Out of Hand Theater could be forgiven for feeling a bit waterlogged these days. Members have been workshopping playwright Margaret Baldwin’s work-in-progress “Without Which Nothing,” which examines the world’s dwindling water supply from a quirkily global perspective. (Atlantans got a first glimpse of, and weighed in on, the work during the recent “Brave New Works” series at Emory University.)
Further soaking this cutting-edge theater troupe’s minds is their “Group Intelligence” collaboration with their Dutch counterpart, the Lunatics. In both instances, as in many others with Out of Hand, the people have their say. After the “Without Which Nothing” reading, audience members provided feedback, and playwright Baldwin and Adam Fristoe, Out of Hand’s co-artistic director, dutifully scribbled down notes. (That production is scheduled for a spring 2012 mounting.)
But “Group Intelligence” takes the audience members and makes them the performance, in what unfortunately has been partly described as a “flash mob” experience. I say “unfortunately” because I fear the trend is now in its 16th minute of fame, but also because “Group Intelligence” is far better than that. The set-up was a lot more fun to experience than it is to describe: Wannabe participants assembled first at Emory (last weekend) and then Woodruff Park downtown (this past weekend), having already downloaded mp3 files that would guide them through a series of suggested activities in shifting groupings. (Photos by David Lee Simmons.)
The goal? Primarily to gain a greater appreciation of the role that water — which is starting to feel as dwindling and precious a commodity as oil — plays in our lives. It’s about what we think of water, how we value it, how we might treat water as an everyday and long-term concern.
For too long I had observed Out of Hand from a safe distance — often out of ambivalence about participating in something that felt too conceptual for its own good, plenty of times out of sheer laziness. And when I showed up at Woodruff Park, mp3 files downloaded and sneakers fastened, I warned Fristoe that I might just watch from afar and not dive in, so as to take better notes. He frowned. “I’m not sure how you can’t participate,” he cautioned.
He was right. With Out of Hand, the experience is the thing, and as silly as some of the audio suggestions sounded at times, the truths revealed themselves by the end of the hour-long trek. So one moment you’re hearing an aggressively pleasant voice (think “Blade Runner” or the Magic Kingdom) urge you to run in any direction as a trippy techno beat plays underneath all while drawing a connection from you (a molecule) to the rest of the universe. Then you’re walking, randomly and then in a direction, and then you’re forming a path with others (all listening simultaneously to the same track).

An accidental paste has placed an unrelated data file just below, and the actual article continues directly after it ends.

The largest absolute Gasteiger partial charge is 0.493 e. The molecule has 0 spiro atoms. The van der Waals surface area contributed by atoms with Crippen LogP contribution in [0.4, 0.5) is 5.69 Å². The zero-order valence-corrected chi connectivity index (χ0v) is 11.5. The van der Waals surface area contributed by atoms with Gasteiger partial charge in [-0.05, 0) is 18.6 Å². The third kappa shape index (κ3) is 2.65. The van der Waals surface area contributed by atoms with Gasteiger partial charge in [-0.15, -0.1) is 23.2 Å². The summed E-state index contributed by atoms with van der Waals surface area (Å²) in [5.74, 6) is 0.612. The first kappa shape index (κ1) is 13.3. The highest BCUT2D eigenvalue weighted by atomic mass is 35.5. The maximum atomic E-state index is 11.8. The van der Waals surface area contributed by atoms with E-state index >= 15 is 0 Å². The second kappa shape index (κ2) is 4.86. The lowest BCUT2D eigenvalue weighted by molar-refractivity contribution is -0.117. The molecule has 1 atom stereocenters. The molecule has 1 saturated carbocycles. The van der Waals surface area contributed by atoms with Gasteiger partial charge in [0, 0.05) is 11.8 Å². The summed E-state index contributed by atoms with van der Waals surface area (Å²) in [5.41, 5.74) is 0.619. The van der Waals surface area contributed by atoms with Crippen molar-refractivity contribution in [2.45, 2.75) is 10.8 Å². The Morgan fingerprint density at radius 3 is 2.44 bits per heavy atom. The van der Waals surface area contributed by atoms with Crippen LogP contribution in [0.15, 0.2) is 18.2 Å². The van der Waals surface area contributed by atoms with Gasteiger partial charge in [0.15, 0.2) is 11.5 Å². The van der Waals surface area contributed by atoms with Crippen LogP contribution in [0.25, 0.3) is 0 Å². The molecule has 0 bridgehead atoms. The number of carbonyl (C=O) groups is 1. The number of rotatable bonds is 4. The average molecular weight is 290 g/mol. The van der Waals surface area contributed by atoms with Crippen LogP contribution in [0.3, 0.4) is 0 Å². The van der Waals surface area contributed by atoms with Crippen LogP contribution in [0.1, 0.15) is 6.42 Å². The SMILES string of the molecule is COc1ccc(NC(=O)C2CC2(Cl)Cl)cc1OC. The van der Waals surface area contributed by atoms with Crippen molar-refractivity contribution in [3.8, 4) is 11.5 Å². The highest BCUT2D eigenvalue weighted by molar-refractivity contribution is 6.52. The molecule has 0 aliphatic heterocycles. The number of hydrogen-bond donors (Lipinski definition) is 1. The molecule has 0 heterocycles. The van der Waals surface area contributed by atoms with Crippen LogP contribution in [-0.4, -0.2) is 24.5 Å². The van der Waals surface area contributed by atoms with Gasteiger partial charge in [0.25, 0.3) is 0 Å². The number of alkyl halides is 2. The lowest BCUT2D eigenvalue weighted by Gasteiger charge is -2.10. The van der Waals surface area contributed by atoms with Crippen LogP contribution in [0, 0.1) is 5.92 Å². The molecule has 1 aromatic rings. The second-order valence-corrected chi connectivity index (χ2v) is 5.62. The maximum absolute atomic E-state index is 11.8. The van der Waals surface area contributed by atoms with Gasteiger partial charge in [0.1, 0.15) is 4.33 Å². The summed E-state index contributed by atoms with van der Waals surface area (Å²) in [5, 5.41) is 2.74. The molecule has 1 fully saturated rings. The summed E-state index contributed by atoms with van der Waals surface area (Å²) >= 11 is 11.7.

Before long, the 150 participants are divided up into groups urged on by a nominally chosen leader whose orders blare from a modest boombox. And the next thing we know, we’re all getting to know each other and sharing information and thoughts. When, at one point, the disembodied voice asks us which commodity we’d prefer — electricity or water — you can feel the opinion shift from the latter to the former over a matter of seconds. When we are asked whether we let our faucet run with water while we brush our teeth, the guilty expressions are ubiquitous. And soon we are charged with the task of gathering, caring for and transporting a pile of sand that represents a finite amount of water.
Group decisions are required to carry this sand/water around a few blocks and back to the park for an ultimate display of symbolism — all the sand grouped into huge bags that are lifted by a large contraption, and everyone realizing how much power we have to conserve something we might very well lose.
Out of Hand will tour science museums around the nation before continuing this project overseas with its Dutch collaborators. The project is sponsored — no joke — by the National Science Foundation and NASA’s Center for Chemical Evolution.
As a science project, “Group Intelligence” connects the dots among our needs, and need to care, for a valuable resource. As a group participation project, what first felt a little silly became a surprisingly fun and informative endeavor. A common response from participants afterward: “Next time I brush my teeth, I’m not letting the water run!”
It’s a start.